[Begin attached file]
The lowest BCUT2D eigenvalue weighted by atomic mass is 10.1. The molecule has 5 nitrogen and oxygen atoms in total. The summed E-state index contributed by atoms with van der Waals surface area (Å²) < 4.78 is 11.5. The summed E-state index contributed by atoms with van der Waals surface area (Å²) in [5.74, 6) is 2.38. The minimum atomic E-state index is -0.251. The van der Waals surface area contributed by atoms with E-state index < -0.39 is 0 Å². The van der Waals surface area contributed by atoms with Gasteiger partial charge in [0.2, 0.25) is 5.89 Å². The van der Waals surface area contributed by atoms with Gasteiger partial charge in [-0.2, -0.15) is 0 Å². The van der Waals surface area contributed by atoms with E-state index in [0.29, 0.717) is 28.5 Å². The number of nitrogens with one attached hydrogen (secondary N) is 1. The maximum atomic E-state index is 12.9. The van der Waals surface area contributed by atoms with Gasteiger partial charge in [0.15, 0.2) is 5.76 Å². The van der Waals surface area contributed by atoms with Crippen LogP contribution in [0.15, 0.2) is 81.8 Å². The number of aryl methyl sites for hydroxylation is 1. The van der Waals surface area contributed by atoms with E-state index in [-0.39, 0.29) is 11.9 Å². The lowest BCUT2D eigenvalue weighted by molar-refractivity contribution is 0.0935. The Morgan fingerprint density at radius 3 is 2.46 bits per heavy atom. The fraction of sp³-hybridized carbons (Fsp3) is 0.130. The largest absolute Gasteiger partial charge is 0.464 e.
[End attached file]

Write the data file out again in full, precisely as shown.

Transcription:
The lowest BCUT2D eigenvalue weighted by atomic mass is 10.1. The molecule has 5 nitrogen and oxygen atoms in total. The summed E-state index contributed by atoms with van der Waals surface area (Å²) < 4.78 is 11.5. The summed E-state index contributed by atoms with van der Waals surface area (Å²) in [5.74, 6) is 2.38. The minimum atomic E-state index is -0.251. The van der Waals surface area contributed by atoms with E-state index < -0.39 is 0 Å². The van der Waals surface area contributed by atoms with Gasteiger partial charge in [0.2, 0.25) is 5.89 Å². The van der Waals surface area contributed by atoms with Gasteiger partial charge in [-0.2, -0.15) is 0 Å². The van der Waals surface area contributed by atoms with E-state index in [0.29, 0.717) is 28.5 Å². The number of nitrogens with one attached hydrogen (secondary N) is 1. The maximum atomic E-state index is 12.9. The van der Waals surface area contributed by atoms with Gasteiger partial charge in [0.15, 0.2) is 5.76 Å². The van der Waals surface area contributed by atoms with Crippen LogP contribution in [0.15, 0.2) is 81.8 Å². The number of aryl methyl sites for hydroxylation is 1. The van der Waals surface area contributed by atoms with E-state index in [-0.39, 0.29) is 11.9 Å². The lowest BCUT2D eigenvalue weighted by molar-refractivity contribution is 0.0935. The Morgan fingerprint density at radius 3 is 2.46 bits per heavy atom. The fraction of sp³-hybridized carbons (Fsp3) is 0.130. The largest absolute Gasteiger partial charge is 0.464 e.